(107) Fly Fishing for South Fork Clearwater Steelhead

(108) Manitoba's Red River - North America's Catfish Capital

(109) Eliminating the Spook Factor

(110) Trust Your Electronics

(111) The Most Important Hatch of the Year

(112) Early Season Nymph Fishing for Trout

(113) Finding Success for Ice Trout

(114) Walleye can be Humbling

(115) The Secret to Landing the Big One Finally Revealed

(116) Winter Flyfishing

(117) North Saskatchewan River - An Underutilized Gem

(118) Hot Fall Pike Action

(119) Tips and Tricks to Save the Summer Slow Down

(120) Reading Trout Stream Waters

(121) Frequently Asked Questions

(122) Streamer Fishing for Larger Trout

(123) The Lure of Big Walleye at Last Ice

(124) Deep Water Perch

(125) Post Spawn Brookies

(126) A Fisher's Life

(127) The River's Last Stand

(128) The Big Ones Come out at Night

(129) Coho on the Coast

(130) Chasing and Catching Halibut

(131) Summer in the Mountains

(132) Peak Walleye Season

(133) Slow and Steady Wins the Race

(134) Last Ice Rainbows

(135) The Burbot Event

(136) Tackle Matching

(137) Ice Fishing Strategy #2 - Going Light

(138) Ice Fishing Strategy #1 - Location

(139) The Lure of Brook Trout

(140) The Shallow Water Hunt is On

(141) Hot Backswimmer Action Happening Right Now

(142) Fishing Among Giants-Pursuing Lake Sturgeon on the Prairies

(143) Adventure at Davin Lake Lodge, Northern Saskatchewan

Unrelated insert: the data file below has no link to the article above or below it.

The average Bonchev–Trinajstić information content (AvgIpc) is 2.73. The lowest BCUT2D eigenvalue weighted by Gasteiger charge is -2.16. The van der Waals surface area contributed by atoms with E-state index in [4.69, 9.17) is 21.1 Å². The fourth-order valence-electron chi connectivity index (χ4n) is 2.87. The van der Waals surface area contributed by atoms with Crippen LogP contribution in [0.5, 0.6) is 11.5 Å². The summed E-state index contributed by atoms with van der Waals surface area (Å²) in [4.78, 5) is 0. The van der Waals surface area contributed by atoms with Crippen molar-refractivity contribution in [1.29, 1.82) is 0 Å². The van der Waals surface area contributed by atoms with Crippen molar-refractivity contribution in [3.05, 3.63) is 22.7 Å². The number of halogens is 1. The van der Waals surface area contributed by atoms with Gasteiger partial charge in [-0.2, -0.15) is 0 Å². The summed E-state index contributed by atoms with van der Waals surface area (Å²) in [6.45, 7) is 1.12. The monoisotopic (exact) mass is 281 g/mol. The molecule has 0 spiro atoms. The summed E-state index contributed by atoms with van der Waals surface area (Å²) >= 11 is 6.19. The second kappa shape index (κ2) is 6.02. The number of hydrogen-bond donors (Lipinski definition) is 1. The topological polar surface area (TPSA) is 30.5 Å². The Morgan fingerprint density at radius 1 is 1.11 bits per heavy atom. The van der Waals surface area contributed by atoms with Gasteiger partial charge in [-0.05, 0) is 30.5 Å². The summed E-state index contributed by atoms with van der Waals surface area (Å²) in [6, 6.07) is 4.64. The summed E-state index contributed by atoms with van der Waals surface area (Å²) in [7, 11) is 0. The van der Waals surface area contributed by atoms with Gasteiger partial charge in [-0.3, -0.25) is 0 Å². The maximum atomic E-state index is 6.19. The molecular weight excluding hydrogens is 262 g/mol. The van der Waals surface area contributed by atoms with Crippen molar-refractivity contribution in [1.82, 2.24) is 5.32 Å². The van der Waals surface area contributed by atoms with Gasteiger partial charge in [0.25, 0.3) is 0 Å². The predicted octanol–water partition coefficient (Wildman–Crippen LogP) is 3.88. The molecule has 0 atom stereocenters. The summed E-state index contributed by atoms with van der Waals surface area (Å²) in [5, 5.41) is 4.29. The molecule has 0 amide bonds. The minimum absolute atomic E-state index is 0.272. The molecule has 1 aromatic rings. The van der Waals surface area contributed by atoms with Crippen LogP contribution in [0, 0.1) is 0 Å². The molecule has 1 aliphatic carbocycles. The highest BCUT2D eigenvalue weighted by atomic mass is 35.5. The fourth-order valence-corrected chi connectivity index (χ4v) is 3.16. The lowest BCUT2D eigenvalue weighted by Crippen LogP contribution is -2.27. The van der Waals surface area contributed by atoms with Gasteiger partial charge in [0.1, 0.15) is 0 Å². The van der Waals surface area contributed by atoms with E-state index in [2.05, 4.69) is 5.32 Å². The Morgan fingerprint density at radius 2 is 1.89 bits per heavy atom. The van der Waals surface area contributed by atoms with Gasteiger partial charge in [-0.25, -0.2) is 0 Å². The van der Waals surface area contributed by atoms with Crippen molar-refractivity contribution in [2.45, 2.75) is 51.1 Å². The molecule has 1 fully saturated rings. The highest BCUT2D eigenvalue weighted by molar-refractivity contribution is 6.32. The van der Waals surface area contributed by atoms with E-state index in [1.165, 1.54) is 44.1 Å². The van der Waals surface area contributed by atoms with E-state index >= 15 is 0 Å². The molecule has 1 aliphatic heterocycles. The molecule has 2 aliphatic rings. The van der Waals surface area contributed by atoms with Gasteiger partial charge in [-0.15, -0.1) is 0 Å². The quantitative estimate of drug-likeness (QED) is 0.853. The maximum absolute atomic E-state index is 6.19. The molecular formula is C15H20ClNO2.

(144) The Vesatile Plug

(145) Bead Head Flies, Plugs and Shot and other Spring Favorites for Pothole Trout

(146) Planning your Upcoming Angling Adventures

(147) Good Fishing at Last Ice

(148) Maximize the Odds - Use Multiple Presentations

(149) Daily Fish Migrations

(150) Fish Migrations - Following the Spawn

(151) Lake Whitefish - An Ice Fishing All Star

(152) Pick Your Favorite Brook Trout Lake...and Go Fishing

(153) A Look Ahead to Great Trout Fishing

(154) Wrestling White Sturgeon on the Fraser

(155) The Fun in Ultra Light

(156) Flyfishing and Leadcore Lines

(157) Embrace the Spirit of Adventure

(158) Never Stop Learning

(159) Ice Fishing is Getting Hot

(160) Jigging through the Ice

(161) An Ice Fishing Unsung Hero – The Setline

(162) Rainbows on Ice

(163) The Season of Ice Begins

(164) Red Hot Fall Pike Action

(165) Hitting it Right with Water Boatman

(166) Facts On Cats

(167) West Coast Adventure

(168) June Walleye Frenzy

(169) Aerated Lakes are Big Trout Factories

(170) "First Fish of the Year - Pothole Rainbows and Browns"

(171) "Northern Exposure"

(172) Sometimes There is More to Fishing Than Catching Fish

(173) Early Season Pike On The Fly

(174) Man Overboard